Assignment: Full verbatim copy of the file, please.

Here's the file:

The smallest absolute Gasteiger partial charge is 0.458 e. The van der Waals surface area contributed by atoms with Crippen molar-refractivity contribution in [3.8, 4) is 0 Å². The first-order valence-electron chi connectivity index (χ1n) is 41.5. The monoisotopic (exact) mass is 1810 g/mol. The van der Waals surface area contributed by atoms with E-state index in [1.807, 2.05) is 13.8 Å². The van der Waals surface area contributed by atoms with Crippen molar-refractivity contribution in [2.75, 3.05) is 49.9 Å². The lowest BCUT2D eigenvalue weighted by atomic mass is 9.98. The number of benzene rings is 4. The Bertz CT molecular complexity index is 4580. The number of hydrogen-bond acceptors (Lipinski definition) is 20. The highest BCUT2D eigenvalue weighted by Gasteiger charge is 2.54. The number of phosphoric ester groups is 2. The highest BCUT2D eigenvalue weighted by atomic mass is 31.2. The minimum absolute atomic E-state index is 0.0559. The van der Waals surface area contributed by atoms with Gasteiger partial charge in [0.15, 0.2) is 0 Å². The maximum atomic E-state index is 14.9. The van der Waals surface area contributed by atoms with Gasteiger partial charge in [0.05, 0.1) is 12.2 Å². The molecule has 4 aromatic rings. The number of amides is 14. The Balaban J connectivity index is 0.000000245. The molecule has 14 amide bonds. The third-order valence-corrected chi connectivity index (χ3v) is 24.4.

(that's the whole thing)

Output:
The smallest absolute Gasteiger partial charge is 0.458 e. The van der Waals surface area contributed by atoms with Crippen molar-refractivity contribution in [3.8, 4) is 0 Å². The first-order valence-electron chi connectivity index (χ1n) is 41.5. The monoisotopic (exact) mass is 1810 g/mol. The van der Waals surface area contributed by atoms with E-state index in [1.807, 2.05) is 13.8 Å². The van der Waals surface area contributed by atoms with Crippen molar-refractivity contribution in [2.75, 3.05) is 49.9 Å². The lowest BCUT2D eigenvalue weighted by atomic mass is 9.98. The number of benzene rings is 4. The Bertz CT molecular complexity index is 4580. The number of hydrogen-bond acceptors (Lipinski definition) is 20. The highest BCUT2D eigenvalue weighted by Gasteiger charge is 2.54. The number of phosphoric ester groups is 2. The highest BCUT2D eigenvalue weighted by atomic mass is 31.2. The minimum absolute atomic E-state index is 0.0559. The van der Waals surface area contributed by atoms with Gasteiger partial charge in [0.15, 0.2) is 0 Å². The maximum atomic E-state index is 14.9. The van der Waals surface area contributed by atoms with Gasteiger partial charge in [0.05, 0.1) is 12.2 Å². The molecule has 4 aromatic rings. The number of amides is 14. The Balaban J connectivity index is 0.000000245. The molecule has 14 amide bonds. The third-order valence-corrected chi connectivity index (χ3v) is 24.4.